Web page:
Public schools in Tennessee are now required by state law to display the words “In God We Trust,” but one district in the Tri-Cities will not be participating.
Carter County school leaders say legal counsel advised them not to participate due to a previous legal issue 30 years ago.
Carter County School Board Chairman Rusty Barnett said it’s due to a 1988 lawsuit in 1988, in which an individual sued Carter County School officials for violating First Amendment rights by holding religious activities during school hours.
“We’re not happy with this but we are held liable if something happens and we go against this injunction, we could be held personally liable.”
In court documents obtained by News Channel 11, it states Carter County Schools was placed under a permanent injunction from allowing, approving or encouraging religious activities on school property during school hours.
“Since then we have been under court order, it’s an injunction against us so our hands are tied,” Barnett said. “I’ve talked to several board members and we are all unhappy with the situation, but we have to go by the court order.”
Barnett said the board was advised by two different lawyers to not place the national motto inside the schools, because of this injunction.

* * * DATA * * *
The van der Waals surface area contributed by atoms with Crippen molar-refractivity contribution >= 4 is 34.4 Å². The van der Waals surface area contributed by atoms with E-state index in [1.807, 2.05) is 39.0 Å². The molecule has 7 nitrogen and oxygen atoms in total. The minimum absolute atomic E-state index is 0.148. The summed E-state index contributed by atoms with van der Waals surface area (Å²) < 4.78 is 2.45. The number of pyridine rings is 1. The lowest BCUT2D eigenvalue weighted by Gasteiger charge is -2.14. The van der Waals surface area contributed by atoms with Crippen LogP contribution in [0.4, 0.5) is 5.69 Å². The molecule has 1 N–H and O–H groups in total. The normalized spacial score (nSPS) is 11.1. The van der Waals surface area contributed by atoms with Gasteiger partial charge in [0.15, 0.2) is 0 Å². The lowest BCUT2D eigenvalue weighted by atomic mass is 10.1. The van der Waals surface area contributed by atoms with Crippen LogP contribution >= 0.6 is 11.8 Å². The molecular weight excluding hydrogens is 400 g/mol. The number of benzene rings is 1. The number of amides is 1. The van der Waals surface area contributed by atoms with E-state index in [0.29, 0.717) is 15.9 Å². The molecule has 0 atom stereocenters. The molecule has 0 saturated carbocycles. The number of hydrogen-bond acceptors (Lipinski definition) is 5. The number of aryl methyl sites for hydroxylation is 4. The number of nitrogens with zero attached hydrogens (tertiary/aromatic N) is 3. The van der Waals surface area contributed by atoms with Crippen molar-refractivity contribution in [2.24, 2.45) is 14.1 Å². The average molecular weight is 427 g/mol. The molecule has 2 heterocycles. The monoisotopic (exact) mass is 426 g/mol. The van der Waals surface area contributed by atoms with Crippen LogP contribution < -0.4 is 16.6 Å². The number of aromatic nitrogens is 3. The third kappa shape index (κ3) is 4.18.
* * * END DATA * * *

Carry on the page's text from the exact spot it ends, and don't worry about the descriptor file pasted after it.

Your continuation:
News Channel 11 brought the issue to Stewart Harris, he’s a constitutional law professor at the Duncan School of Law at Lincoln Memorial University in Knoxville.
WJHL: “If this sign doesn’t violate the First Amendment then why did the attorney suggest they not do this?”
“Well, that’s the issue. There are going to be those that argue that the national motto or it’s display doesn’t violate the First Amendment, but then you have an acknowledgment in this 30-year-old consent decree that perhaps it does,” Harris said. “Carter County has been ordered not to display it, so that’s the contradiction here isn’t it, that’s the situation they have.”
Barnett said school board members plan to take the issue back to court to make sure this motto is placed on display in every Carter County school.